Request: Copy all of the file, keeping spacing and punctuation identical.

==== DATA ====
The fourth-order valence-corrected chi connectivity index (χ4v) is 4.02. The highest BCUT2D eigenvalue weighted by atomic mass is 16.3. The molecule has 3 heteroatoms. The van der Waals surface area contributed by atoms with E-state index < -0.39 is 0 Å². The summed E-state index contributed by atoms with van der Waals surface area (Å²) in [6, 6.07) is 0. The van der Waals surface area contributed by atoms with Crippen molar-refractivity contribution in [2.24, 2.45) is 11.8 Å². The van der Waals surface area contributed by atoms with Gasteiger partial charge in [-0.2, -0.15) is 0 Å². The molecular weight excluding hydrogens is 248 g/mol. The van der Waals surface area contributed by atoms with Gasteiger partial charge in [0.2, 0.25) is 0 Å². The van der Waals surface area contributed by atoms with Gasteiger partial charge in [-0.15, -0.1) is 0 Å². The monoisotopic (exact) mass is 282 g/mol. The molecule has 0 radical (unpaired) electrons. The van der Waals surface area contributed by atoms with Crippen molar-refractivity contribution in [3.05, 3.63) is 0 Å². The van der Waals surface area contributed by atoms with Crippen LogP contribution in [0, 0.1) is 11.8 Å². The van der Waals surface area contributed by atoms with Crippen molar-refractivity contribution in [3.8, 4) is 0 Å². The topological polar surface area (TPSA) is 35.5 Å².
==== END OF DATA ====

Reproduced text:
The fourth-order valence-corrected chi connectivity index (χ4v) is 4.02. The highest BCUT2D eigenvalue weighted by atomic mass is 16.3. The molecule has 3 heteroatoms. The van der Waals surface area contributed by atoms with E-state index < -0.39 is 0 Å². The summed E-state index contributed by atoms with van der Waals surface area (Å²) in [6, 6.07) is 0. The van der Waals surface area contributed by atoms with Crippen molar-refractivity contribution in [2.24, 2.45) is 11.8 Å². The van der Waals surface area contributed by atoms with Gasteiger partial charge in [-0.2, -0.15) is 0 Å². The molecular weight excluding hydrogens is 248 g/mol. The van der Waals surface area contributed by atoms with Gasteiger partial charge in [0.2, 0.25) is 0 Å². The van der Waals surface area contributed by atoms with Gasteiger partial charge in [-0.15, -0.1) is 0 Å². The monoisotopic (exact) mass is 282 g/mol. The molecule has 0 radical (unpaired) electrons. The van der Waals surface area contributed by atoms with Crippen molar-refractivity contribution in [3.05, 3.63) is 0 Å². The van der Waals surface area contributed by atoms with Crippen LogP contribution in [0, 0.1) is 11.8 Å². The van der Waals surface area contributed by atoms with Crippen molar-refractivity contribution in [3.8, 4) is 0 Å². The topological polar surface area (TPSA) is 35.5 Å².